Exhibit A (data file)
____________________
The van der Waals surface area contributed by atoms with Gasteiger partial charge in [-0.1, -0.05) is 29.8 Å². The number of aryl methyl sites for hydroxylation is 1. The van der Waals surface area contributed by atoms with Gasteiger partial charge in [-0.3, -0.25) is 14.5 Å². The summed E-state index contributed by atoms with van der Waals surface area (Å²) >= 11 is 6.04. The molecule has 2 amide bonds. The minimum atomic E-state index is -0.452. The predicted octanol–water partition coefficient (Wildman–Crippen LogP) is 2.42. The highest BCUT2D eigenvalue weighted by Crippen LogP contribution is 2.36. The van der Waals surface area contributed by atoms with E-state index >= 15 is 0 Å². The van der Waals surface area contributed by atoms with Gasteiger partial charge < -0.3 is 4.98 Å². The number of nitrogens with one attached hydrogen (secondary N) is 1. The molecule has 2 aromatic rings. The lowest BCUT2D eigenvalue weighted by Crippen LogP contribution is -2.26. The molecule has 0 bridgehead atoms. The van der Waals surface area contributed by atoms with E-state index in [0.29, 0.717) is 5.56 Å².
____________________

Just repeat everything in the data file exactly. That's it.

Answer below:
The van der Waals surface area contributed by atoms with Gasteiger partial charge in [-0.1, -0.05) is 29.8 Å². The number of aryl methyl sites for hydroxylation is 1. The van der Waals surface area contributed by atoms with Gasteiger partial charge in [-0.3, -0.25) is 14.5 Å². The summed E-state index contributed by atoms with van der Waals surface area (Å²) >= 11 is 6.04. The molecule has 2 amide bonds. The minimum atomic E-state index is -0.452. The predicted octanol–water partition coefficient (Wildman–Crippen LogP) is 2.42. The highest BCUT2D eigenvalue weighted by Crippen LogP contribution is 2.36. The van der Waals surface area contributed by atoms with E-state index >= 15 is 0 Å². The van der Waals surface area contributed by atoms with Gasteiger partial charge < -0.3 is 4.98 Å². The number of nitrogens with one attached hydrogen (secondary N) is 1. The molecule has 2 aromatic rings. The lowest BCUT2D eigenvalue weighted by Crippen LogP contribution is -2.26. The molecule has 0 bridgehead atoms. The van der Waals surface area contributed by atoms with E-state index in [0.29, 0.717) is 5.56 Å².